Sports columnist Dave Anderson was simply the best of the best
The first time I remember seeing Dave Anderson in action was after Game 1 of the 1985 World Series between the St. Louis Cardinals and Kansas City Royals.
Cesar Cedeno, who the Cardinals had traded for on Aug. 29, had driven in the winning run. He had hit .434 for the Cardinals in September and was clearly a perfect subject for a late night column – or, in my case, sidebar.
Standing at his locker, Cedeno told the story about how Jim Kaat, then the pitching coach for the Cincinnati Reds, had suggested to Cardinals manager Whitey Herzog over breakfast one morning in late August that he trade for Cedeno to replace the injured Jack Clark.
As soon as Cedeno wrapped up, I followed Anderson into Herzog’s office. I’d dealt with Herzog a fair bit during pennant races in September and knew he blew hot and cold a lot. Even after a win, he might be snappish. But I also knew that no one ever snapped at Dave Anderson.
It wasn’t just that he was the rarest of the rare – a sportswriter with a Pulitzer Prize on his résumé – or that he’d been writing thoughtful, insightful and smart columns in the New York Times for almost 20 years.
No, it was this: No one disliked Dave. He was warm and genuine and had a self-deprecating sense of humor. No one would snap at Dave, especially at midnight, on deadline.
I was wrong. Anderson politely asked Herzog if he could de- scribe the breakfast with Kaat that had led to the Cedeno trade.
“Why the [expletive] would I do that?” Herzog said. “You want me to write your (expletive) column for you?”
I was about to walk out – it was already midnight and clearly this was a cold Herzog night. Before I got out the door I heard Dave’s voice again, calm as can be – a lot calmer than mine would have been.
“Whitey, I’d love it if you’d write my column for me,” he said. “Unfortunately, I’ve got to do it myself. Would you please do me a favor and answer the question. I’m not as good at what I do as you are, so I need all the help I can get.”
Herzog smiled, and laughed, shaking his head. “Dammit, Dave, why can’t I ever say no to you?” Then he told the story. Anderson, who died Thursday at the age of 89, was better than the rest of us. He made a job that drives a lot of men and women to drink – among other things – look easy. He never felt the need to tell anyone how good he was or how many awards he’d won (including the Pulitzer, which came in 1981) or that he’d known most of the important people in sports during the second half of the 20th century and the start of the 21st century.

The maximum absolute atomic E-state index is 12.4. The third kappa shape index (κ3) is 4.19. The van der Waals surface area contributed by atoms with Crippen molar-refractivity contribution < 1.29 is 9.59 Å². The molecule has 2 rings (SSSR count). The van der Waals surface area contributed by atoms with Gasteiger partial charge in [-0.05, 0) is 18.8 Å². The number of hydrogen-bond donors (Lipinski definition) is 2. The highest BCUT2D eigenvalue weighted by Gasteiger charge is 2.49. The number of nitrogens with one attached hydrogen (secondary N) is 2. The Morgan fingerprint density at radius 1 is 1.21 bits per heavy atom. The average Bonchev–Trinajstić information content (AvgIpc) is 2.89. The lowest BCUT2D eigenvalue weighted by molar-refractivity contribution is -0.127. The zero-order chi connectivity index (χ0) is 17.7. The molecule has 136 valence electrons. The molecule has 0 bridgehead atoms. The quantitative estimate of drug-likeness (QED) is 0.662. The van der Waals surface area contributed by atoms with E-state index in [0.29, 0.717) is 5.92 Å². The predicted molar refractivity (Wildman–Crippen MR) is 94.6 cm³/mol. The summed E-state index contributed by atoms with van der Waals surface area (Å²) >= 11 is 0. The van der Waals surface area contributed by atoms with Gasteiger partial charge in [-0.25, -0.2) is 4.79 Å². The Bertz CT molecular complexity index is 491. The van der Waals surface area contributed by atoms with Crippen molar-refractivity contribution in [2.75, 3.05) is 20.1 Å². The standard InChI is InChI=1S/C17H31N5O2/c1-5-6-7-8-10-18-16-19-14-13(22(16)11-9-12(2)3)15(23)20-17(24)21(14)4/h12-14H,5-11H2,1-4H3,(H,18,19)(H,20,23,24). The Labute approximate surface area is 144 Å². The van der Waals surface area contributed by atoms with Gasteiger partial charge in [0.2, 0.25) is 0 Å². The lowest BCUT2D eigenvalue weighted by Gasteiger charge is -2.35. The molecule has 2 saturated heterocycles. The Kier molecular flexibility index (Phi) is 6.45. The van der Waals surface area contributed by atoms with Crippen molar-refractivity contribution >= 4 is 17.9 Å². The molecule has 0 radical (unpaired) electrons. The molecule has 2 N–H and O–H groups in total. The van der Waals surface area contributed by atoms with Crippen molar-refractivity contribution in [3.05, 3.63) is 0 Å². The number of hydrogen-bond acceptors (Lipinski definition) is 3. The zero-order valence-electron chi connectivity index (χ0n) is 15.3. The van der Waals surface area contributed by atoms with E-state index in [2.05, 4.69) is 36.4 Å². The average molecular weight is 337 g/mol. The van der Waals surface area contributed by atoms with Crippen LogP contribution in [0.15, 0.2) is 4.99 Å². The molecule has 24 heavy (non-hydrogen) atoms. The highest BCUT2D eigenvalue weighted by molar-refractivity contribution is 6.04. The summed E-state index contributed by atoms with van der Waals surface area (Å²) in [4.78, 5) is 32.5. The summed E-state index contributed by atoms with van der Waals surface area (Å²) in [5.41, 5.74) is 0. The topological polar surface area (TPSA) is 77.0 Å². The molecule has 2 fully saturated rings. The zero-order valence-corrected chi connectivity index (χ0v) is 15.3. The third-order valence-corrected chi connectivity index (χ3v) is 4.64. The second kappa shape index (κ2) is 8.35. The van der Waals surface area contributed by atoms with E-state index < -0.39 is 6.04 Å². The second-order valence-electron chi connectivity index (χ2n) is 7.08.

There was a sweetness to him that was subtle. I was lucky enough to sit with him in various press boxes and media centers; dine with him and occasionally play golf with him.
Dave loved to play golf. He was never a great player, but a reasonable one. His gift though was in always finding a way to enjoy playing the game – regardless of how he played. Some of us can’t have fun on a golf course unless we’re playing well. Dave always had fun on a golf course – regardless of weather, tee time, paceof-play or his score. Which, of course, made it impossible not to enjoy playing with him.
Dave was a great reporter. People talked to him, trusted him, told him things they weren’t apt to tell other people. He also knew a story when he saw one.
I remember walking onto the 17th tee at Baltusrol Golf Club in Springfield, New Jersey, during the second round of the 1993 U.S. Open. It was about a million degrees out, but there sat Dave, looking cool as could be.
“Why are you out here?” I asked.
“I think (John) Daly can hit this green in two,” he said. “No one’s ever done it. Might make a column.”
Daly hit the green in two – making history. I was only out there because Payne Stewart was a shot out of the lead. Dave not only wrote a wonderful column, but dragged a great quote from Stewart: “Did he hit the green in two? I wasn’t paying any attention.”
Dave always paid attention. He taught me one of the first important lessons of sportswriting: You’re always allowed to root for yourself. As in: Root for the story, not necessarily for a team or an individual.
Beyond all that, one thing set Dave apart from the rest of us: I never heard him complain.
Dave always did his job quietly, without calling attention to himself. He had zero interest in taking bows for all he had accomplished.
Every year, the New York-area Metropolitan Golf Writers Association gives an award to a writer who has covered golf for a long time with distinction. Dave won the award in 1996 – the only question being what the heck took so long.
Several years ago, Bruce Beck, president of the MGWA, approached Anderson with an idea brought to him by many past winners: They wanted to name the award for Dave. It would, Beck said, give it gravitas to have his name on it.
Dave told Beck he was flattered and honored that his colleagues would want to do something like that. But he asked Bruce not to do it because he didn’t want the attention or the adulation.
“I’ve gotten enough of that in my life already,” he told Beck. “More than I deserve.”
For once, Dave had it wrong.
He deserved every bit of the attention and adulation he received – and more. He was, quite simply, the best of the best.
Dave Anderson talks about the 10th hole at the Black Course at Bethpage, home of the 2002 U.S. Open. The legendary New York Times sports columnist, who died Oct. 4 at the age of 89, loved covering and playing the game.